Protect your network from malicious traffic – Sinkholing

Sharing is caring!

  • A honeynet is usually used as a sinkhole decoy server used to neutralize botnets Honeynets are used.
  • A honeynet is a simulated computer network whose purpose is to invite attacks so that attackers’ activities and methods can be studied.

Sinkholing is a technique used to redirect malicious traffic from its original destination to a server under the control of a defender, thus protecting your network from being disrupted by DDoS attacks or botnets. The server which acts as the C&C (Command & Control) of this traffic is called a sinkhole. Thus, in other words, it can be described as “When you have plenty of malicious traffic on your network, you direct it to a sinkhole.”

Types of Sinkholing

Generally, sinkholing can be used in two forms:

  • Internal Sinkholing – Where machines can be manipulated within the organization. It can be useful to identify infected machines on the network and remove the adversarial controls from them.
  • External Sinkholing – Where machines can be manipulated on the internet. It is quite a controversial option and involves blocking the malicious URL by adding a false entry in the DNS (Domain Name System).

Usually, sinkhole owners deploy the technique to redirect zombies in a botnet . It is a collection of internet connected-devices — to a specified research machine, which is an altered server. These machines are then analyzed by network administrators to understand the source of attacks and prevention methods as well. A honeynet is usually used as a sinkhole decoy server to neutralize botnets.

In What Settings Does Sinkholing Work?

As with other hacker tools, there are specific situations for certain tools. Sinkholing works no differently and can be used for malicious or beneficial intent.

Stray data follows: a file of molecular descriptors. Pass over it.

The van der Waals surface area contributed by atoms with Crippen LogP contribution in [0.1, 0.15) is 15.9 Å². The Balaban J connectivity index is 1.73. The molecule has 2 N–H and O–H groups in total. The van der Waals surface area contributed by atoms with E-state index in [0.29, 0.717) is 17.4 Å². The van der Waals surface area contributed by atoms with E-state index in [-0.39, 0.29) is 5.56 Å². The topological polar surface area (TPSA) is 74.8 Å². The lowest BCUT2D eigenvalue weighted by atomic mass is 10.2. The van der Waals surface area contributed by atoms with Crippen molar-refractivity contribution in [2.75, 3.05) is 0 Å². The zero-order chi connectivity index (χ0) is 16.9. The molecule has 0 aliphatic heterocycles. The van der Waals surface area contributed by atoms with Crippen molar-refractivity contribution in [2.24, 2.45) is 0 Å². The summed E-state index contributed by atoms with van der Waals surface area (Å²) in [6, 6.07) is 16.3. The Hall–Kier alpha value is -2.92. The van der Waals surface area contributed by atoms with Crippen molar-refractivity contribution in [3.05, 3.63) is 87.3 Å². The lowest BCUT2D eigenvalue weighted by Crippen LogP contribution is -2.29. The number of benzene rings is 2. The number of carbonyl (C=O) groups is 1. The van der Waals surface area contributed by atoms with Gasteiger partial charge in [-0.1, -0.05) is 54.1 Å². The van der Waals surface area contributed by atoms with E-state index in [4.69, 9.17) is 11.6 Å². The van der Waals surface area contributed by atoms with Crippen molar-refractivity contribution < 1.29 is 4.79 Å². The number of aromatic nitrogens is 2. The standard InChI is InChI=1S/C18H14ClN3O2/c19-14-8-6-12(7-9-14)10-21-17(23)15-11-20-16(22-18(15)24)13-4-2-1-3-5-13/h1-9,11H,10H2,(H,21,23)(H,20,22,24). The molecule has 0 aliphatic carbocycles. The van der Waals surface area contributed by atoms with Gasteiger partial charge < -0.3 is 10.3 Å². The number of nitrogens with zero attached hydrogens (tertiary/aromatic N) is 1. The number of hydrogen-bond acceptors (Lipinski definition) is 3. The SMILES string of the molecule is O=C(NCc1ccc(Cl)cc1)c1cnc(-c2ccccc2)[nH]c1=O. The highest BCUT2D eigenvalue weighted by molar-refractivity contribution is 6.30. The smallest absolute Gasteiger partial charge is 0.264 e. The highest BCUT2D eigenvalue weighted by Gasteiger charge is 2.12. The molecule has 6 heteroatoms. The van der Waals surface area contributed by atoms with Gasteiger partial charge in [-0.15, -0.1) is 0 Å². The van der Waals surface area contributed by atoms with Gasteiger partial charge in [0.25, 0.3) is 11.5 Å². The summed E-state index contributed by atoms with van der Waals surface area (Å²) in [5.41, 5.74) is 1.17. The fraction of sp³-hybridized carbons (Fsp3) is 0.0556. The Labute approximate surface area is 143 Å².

Darien Huss, a Proofpoint senior security research engineer, told WIRED just how sinkholing operates.

“Let’s say you want to visit WIRED’s website on your computer . . . You first open a web browser and type the domain name, wired.com, into the address bar and press Enter. Typically, the Domain Name System server would respond with the IP address where wired.com is hosted; however, if the domain was sinkholed, your browser would be redirected to an IP address other than WIRED’s.”

What is a honeypot?

A honeynet is a simulated computer network whose purpose is to invite attacks. By which attackers’ activities and methods can be studied and the details are used to improve the security of networks. Multiple virtual honeypot servers form a honeynet.

Creation of sinkholes

To establish sinkholes, owners of the DNS (Domain Name System) — it translates the internet domain and hostnames. The researchers first understand the nature of DNS used by the botnet and create a fake C&C server accordingly.

Reward: Valuable Threat Intelligence

Valuable intelligence can be gained from running an external sinkhole even during inherent risks. Just victim counts and geographic distribution alone can be enough to get law enforcement engaged in a particular threat. The ability to see how traffic communicates to a potential controller is also useful for crafting defenses.

Additionally, this information can be important to the security community at large. Organizations generally all face the same threats, and by sharing information gleaned from it. A certain economy of scale can be realized without the need for all organizations to do same research. Instead, they can rely on privately shared information to deal with common threats.

Ultimately, sinkholing is an important tool to have in your arsenal when dealing with emerging threats.

Leave a Reply

Your email address will not be published. Required fields are marked *

one × 4 =